George B. Schaller
Born in 1933, Dr. Schaller attended universities in Alaska and Wisconsin, earning his doctorate at the University of Wisconsin. Spending most of the past 50 years in the wilds of Asia, Africa, and South America, Dr. Schaller has studied and helped protect animals as diverse as the mountain gorilla, the giant panda, the tiger, the lion, and the wild sheep and goats of the Himalayas.
Schaller began his research career in the 1950s. While still a graduate student, he participated in the biological survey of a little known region in northwestern Alaska. This work led to the creation of the Arctic National Wildlife Refuge. In the late 1950s, he conducted the first scientific study of the mountain gorilla. His book, The Mountain Gorilla, published in 1963, was an instant classic. This research was followed by studies of tigers in India, lions in the Serengeti, and Giant Pandas in China, among others.
Over the years, George Schaller's studies have been the basis for his numerous scientific and popular writings. He is the author of many books, including The Year of the Gorilla, The Serengeti Lion (winner of the National Book Award), The Last Panda, and Tibet's Hidden Wilderness. Among his awards are the 1996 International Cosmos Prize (Japan) and the 1997 Tyler Prize for Environmental Achievement.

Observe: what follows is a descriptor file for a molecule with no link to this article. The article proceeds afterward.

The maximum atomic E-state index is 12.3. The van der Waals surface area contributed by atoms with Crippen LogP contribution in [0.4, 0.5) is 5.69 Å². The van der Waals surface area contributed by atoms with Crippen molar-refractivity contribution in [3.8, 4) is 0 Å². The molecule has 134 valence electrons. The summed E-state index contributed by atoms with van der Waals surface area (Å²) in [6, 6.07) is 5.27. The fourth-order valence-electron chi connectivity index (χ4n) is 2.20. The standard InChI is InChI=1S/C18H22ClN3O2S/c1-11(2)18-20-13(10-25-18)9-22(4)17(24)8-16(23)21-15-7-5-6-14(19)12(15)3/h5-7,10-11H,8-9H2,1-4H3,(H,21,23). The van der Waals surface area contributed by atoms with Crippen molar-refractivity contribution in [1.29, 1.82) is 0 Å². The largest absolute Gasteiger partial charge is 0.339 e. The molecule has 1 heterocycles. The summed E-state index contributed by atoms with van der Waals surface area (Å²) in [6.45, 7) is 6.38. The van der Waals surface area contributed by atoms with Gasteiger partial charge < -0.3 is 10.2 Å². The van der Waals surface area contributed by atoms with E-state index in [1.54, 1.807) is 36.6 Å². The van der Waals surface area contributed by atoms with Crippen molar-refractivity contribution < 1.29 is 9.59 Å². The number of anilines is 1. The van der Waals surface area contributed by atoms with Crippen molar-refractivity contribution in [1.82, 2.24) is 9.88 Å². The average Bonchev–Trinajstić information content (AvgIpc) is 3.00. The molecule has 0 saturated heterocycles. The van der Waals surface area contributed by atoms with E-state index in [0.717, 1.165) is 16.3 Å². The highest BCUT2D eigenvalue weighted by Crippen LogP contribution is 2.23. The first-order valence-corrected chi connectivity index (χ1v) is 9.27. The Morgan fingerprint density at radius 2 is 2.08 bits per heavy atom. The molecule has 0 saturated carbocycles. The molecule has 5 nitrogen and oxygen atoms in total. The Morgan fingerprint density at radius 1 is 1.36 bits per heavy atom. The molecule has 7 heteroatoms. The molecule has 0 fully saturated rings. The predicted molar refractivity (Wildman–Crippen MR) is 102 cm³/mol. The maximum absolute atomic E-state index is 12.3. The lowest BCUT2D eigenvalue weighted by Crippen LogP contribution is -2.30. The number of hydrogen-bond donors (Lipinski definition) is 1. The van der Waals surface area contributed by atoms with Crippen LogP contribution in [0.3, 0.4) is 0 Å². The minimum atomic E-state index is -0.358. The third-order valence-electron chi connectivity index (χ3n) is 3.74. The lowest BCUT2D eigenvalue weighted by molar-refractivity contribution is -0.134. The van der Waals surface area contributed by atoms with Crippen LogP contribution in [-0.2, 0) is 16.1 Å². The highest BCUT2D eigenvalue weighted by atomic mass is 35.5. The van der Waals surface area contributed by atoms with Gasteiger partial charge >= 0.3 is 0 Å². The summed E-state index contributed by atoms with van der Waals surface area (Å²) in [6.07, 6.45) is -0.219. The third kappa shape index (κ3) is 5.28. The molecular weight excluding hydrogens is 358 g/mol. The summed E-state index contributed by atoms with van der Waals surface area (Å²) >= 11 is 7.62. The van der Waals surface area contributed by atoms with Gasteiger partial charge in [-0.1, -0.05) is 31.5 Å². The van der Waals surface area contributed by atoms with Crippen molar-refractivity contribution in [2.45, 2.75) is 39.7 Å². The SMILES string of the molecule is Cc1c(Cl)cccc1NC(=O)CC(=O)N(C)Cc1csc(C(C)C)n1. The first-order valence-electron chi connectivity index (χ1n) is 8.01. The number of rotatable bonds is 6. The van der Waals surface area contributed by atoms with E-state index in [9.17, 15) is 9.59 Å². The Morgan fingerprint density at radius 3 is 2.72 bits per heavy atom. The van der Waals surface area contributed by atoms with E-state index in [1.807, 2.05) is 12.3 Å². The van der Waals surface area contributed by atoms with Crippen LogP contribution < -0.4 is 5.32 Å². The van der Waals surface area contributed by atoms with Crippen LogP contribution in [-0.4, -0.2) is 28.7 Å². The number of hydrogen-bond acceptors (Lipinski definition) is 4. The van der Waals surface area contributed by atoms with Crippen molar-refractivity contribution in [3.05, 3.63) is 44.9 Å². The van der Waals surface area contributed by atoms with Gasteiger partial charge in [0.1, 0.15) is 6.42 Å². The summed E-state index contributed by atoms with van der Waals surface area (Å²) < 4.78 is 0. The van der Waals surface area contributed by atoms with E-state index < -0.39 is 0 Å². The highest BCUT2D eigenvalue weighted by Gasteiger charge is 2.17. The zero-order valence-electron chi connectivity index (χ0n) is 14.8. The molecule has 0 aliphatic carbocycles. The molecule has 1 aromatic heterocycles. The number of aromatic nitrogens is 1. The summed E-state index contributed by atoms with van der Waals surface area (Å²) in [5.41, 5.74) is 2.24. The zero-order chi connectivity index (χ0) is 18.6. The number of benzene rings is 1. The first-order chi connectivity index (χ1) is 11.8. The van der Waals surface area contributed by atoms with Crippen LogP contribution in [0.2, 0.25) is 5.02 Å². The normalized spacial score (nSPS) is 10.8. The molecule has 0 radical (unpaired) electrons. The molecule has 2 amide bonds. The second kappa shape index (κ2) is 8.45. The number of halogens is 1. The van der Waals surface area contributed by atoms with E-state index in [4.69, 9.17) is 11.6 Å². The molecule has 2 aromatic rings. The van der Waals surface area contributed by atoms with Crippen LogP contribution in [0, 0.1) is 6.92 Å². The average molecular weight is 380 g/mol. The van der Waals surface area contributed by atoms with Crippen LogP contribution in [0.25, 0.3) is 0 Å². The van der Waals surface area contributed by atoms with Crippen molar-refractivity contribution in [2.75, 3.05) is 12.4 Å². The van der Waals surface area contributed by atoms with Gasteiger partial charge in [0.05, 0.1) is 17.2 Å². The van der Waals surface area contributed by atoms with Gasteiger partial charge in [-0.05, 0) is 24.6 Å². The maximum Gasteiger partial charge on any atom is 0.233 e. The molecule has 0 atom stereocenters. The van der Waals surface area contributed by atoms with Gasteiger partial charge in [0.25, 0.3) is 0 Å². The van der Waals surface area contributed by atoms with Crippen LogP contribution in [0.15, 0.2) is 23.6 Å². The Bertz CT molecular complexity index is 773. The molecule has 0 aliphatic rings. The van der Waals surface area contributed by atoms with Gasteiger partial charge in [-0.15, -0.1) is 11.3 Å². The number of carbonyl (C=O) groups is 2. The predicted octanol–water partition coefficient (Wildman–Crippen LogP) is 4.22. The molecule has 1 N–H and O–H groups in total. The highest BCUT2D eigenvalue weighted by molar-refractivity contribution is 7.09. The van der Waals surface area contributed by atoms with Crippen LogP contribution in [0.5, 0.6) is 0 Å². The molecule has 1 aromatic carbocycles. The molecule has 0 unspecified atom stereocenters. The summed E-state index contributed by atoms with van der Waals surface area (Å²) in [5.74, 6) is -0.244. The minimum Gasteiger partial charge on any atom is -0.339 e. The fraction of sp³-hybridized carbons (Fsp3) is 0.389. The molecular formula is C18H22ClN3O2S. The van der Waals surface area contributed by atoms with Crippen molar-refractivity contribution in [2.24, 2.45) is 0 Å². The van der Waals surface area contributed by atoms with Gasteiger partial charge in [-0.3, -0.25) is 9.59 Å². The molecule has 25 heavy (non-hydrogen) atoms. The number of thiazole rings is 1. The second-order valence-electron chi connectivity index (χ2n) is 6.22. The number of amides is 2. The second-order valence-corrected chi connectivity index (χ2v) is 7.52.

For the past decade, Dr. Schaller has studied wildlife mainly in Mongolia, Laos, and the Tibetan Plateau of China. Two of his most recent books are Tibet's Hidden Wilderness and Wildlife of the Tibetan Steppe. His numerous national and international awards for conservation include the International Cosmos Prize (Japan) and the Tyler Prize for Environmental Achievement (USA).
George Schaller is
currently Vice-President of the Wildlife Conservation Society's Science
and Exploration Program and holder of the Ella Millbank Foshay Chair in
Wildlife Conservation. He is one
of the most knowledgeable and eloquent champions of conservation. His ability
to inspire others to take action has fostered a high degree of interest and
involvement among governments and the publicin the conservation of the world's
wildlife. A number of nature reserves in Brazil, Pakistan, Mongolia, and China
have been the result of his cooperative efforts with these countries.
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